Spirit Who?

There’s a phrase that you sometimes hear in preaching and/or teaching about the Church; “The fullness of the Spirit”.  That phrase makes me smile, wonder, stand in awe and sometimes long for the “old days”.  It also makes me worry about others who call themselves Catholic and never give the Spirit a second thought.  I almost never hear any of my faith friends refer to the Spirit unless they are talking about confirmation and then not often enough.  I rarely hear it at all when people talk about their own personal faith journey.  As a Church, we have not done a good job with teaching the ideas that our “wholeness” as a people is Trinitarian.  The Eastern Church has always had a firm grasp on this concept but we in the west have not.

I cannot help but feel a little privileged about my experience with the Spirit these forty or so years.  I came to the Charismatic Movement in my twenties at a time when my life was at loose ends.  That was the seventies when the Charismatic movement was literally exploding in the Catholic Church. After just a couple of conferences of 40,000 plus Catholic Charismatics, and week-ends on campuses with Catholics praying and praising 24 hours non-stop, there was no dissuading me from the idea that this community of praise, worship and joy was not exactly like what the first Christians had experienced!

Being steeped in the Spirit was a simple reality.  Come to a prayer meeting and hear him speak.  Go to a prayer session and don’t be surprised if another miracle occurs!  As Charismatics at a very well structured prayer meeting we were all attending the “school of the Spirit” although we didn’t realize it.  I spent years in that environment and received (spiritual) education worth a million dollars.  In that environment there was sound teaching on: prayer, meditation, contemplation, intercession, discernment, testing of spirits, scripture, tongues, miracles, witnessing, praise, the mind of God, the Love of God, faith, service.   I saw miracles and heard tongues with their interpretations so often that I found nothing unusual when one more incident was happening in front of my eyes or ears.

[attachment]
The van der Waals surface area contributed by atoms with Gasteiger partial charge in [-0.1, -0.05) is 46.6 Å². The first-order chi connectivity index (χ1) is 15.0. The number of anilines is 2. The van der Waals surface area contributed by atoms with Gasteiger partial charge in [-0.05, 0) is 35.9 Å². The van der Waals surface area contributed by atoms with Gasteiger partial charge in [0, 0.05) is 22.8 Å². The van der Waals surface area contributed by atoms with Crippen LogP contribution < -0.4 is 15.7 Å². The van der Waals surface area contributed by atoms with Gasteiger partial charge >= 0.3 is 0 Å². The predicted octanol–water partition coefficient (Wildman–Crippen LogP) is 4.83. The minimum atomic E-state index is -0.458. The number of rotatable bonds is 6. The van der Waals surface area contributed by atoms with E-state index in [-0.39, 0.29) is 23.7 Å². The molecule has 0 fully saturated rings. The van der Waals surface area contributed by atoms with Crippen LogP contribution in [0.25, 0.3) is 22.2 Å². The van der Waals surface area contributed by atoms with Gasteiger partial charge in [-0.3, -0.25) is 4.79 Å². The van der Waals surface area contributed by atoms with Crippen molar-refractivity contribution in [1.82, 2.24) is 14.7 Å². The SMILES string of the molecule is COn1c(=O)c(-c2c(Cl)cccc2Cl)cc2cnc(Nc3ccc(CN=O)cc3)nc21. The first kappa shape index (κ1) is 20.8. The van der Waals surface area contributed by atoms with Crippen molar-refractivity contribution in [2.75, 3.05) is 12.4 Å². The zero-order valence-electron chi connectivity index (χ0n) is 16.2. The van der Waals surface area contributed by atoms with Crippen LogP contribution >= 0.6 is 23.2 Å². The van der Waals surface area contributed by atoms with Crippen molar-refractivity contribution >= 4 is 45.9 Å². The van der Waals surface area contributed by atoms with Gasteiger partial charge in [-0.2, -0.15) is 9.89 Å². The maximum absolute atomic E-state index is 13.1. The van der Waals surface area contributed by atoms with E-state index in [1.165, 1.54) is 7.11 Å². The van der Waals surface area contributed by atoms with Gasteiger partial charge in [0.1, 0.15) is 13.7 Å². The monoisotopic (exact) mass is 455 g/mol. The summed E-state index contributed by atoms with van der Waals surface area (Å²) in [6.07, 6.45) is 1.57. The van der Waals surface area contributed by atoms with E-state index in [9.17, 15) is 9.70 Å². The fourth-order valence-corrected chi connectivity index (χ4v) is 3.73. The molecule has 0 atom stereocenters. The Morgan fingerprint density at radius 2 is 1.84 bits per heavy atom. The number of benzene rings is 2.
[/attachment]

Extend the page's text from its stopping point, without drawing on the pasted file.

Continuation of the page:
My experience with the Holy Spirit changed my life and educated me about faith in ways that I can’t even articulate.  I fear that the lack of teaching and active recognition of the Holy Spirit in today’s Church does nothing but weaken us as a body of believers.  We cannot return to the seventies, but we need to be more cognizant of the Spirit in our conversation, teaching, faith habits and prayer.  Whether you are charismatic or not the Holy Spirit is still the “animator of the soul”.  The Spirit brings that dimension of faith which we cannot generate by ourselves. The unseen ah-ha moment in the soul when we finally “get it” can only be brought by the Spirit as witnessed by the Apostles at Pentecost.  Jesus himself told them that it would be the Spirit who would come to them. “There are two kinds of faith: supernatural faith which the Holy Spirit infuses into souls and human faith,….  In infused faith [by the Spirt] there is no measure or mean.” (Venerable Louis of Granada, t1588, Spanish Dominican)

As we approach Pentecost rethink your attitude and visible actions toward The Spirit.   Invite him to be part of your prayer and intercession.  Think of him more often than once a year.  Tell people how He has acted in your life. The Spirit can complete and fill in any part of your faith that feels like it is lacking.  He can arm you with spiritual tools that you can’t obtain any other way. He is God’s warrior in all the places that are hidden.  Make your Faith truly Trinitarian for an unbeatable combination of power and grace.  When you invite the Spirit surprises will come that you never imagined could happen.  “Jesus knew that his disciples were murmuring about this, he said to them…’It is the Spirit that gives life…’” (Jn 6:65)


By Kathryn M. Cunningham

Kathryn writes every 3rd Tuesday at  http://blog.catholicwritersguild.com/ and every 4th Tuesday at http://newevangelizers.com/